Feb. 8, 2004

Lighting Your Birthday Cake

by Philip Appleman

Listen (RealAudio) | How to listen

Poem: "Lighting Your Birthday Cake," by Philip Appleman, from New and Selected Poems, 1956-1996 (University of Arkansas Press).

Lighting Your Birthday Cake

Of course we didn't come this far
without leaving a trail, but it's only
footprints on a beach; one wash
through our memories, and it's gone. Strange,
so much passion, commitment, doomed
to be drifted over like
Troy and Babylon, pitiful echoes now
of all those eager heartbeats.
You've always cared so much,
about us, sure, but really everything—
hungry kids, dolphins, over-
population, and the old foes: batterers, bishops,
gunslingers, chauvinists—nothing escapes
your rage or compassion; earthquakes in Asia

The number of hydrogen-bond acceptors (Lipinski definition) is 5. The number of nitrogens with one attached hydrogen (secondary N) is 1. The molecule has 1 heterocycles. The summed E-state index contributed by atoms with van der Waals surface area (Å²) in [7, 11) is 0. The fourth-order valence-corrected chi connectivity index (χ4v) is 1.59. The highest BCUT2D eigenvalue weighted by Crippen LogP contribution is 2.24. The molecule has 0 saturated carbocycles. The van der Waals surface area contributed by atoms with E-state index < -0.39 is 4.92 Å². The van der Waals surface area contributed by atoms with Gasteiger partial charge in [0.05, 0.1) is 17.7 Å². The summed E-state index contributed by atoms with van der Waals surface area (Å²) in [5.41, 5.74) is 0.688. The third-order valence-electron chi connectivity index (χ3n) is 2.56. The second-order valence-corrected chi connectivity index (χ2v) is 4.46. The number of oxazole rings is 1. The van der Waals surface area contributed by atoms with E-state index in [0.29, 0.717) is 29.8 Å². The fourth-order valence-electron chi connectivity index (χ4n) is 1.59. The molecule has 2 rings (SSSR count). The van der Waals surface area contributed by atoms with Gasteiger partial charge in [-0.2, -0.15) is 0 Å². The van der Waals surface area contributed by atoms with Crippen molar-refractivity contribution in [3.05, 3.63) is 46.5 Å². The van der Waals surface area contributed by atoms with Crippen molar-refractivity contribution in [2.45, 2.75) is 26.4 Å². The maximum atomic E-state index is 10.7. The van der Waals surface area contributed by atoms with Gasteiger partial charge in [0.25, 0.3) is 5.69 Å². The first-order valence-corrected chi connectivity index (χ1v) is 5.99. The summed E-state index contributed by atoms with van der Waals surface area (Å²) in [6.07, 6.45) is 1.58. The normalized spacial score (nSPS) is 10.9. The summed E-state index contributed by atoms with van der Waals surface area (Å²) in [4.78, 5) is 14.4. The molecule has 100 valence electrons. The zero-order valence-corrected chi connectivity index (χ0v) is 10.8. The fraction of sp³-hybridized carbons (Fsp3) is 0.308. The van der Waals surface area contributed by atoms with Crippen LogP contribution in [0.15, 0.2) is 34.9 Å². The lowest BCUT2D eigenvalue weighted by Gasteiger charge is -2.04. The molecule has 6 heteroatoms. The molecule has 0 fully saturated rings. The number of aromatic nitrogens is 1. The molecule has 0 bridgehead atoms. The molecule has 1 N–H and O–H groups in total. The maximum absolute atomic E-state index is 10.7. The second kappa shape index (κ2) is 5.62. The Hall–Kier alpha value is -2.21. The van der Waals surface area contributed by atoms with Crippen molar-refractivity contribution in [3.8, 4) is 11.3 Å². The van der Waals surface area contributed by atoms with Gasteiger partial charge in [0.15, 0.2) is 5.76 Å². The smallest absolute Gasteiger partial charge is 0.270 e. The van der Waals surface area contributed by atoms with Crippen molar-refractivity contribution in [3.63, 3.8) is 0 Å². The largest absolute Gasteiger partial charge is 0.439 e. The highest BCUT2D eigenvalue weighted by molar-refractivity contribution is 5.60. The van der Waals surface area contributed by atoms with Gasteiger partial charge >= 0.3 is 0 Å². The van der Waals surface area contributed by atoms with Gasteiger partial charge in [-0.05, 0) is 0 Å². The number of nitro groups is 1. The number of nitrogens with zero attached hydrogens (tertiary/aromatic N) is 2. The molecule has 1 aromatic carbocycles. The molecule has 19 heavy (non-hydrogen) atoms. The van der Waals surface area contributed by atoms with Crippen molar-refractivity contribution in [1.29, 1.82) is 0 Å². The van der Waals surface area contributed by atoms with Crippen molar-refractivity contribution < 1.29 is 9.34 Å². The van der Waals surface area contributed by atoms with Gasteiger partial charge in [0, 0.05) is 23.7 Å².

shake our midnight bedroom. You always knew
that the bright bird of sympathy
is the only godliness on earth,
hovering over these grubby streets
on better wings than angels'. Now
I can't believe in a world without
your bonfire of outrage, small flame of anguish,
pink glow of happiness.
Remember how I need your warmth:
as you blow out these candles, make a wish
to keep the fires burning.

Literary and Historical Notes:

It's the birthday of poet and novelist Philip Appleman, born in Kendallville, Indiana (1926). He's the author of many books of poetry, including Kites on a Windy Day (1967) and Let There be Light (1991), and novels such as Apes and Angels (1989).

It's the birthday of Robert Burton, born in Leicestershire, England (1577). He only wrote one important book in his lifetime, but many still consider it a masterpiece: The Anatomy of Melancholy (1621). His intention was to write a book about depression, in order to distract himself from his own depression, but he ended up writing a book about everything that came into his head, from literature and philosophy to diet, exercise, and the pleasure of kisses.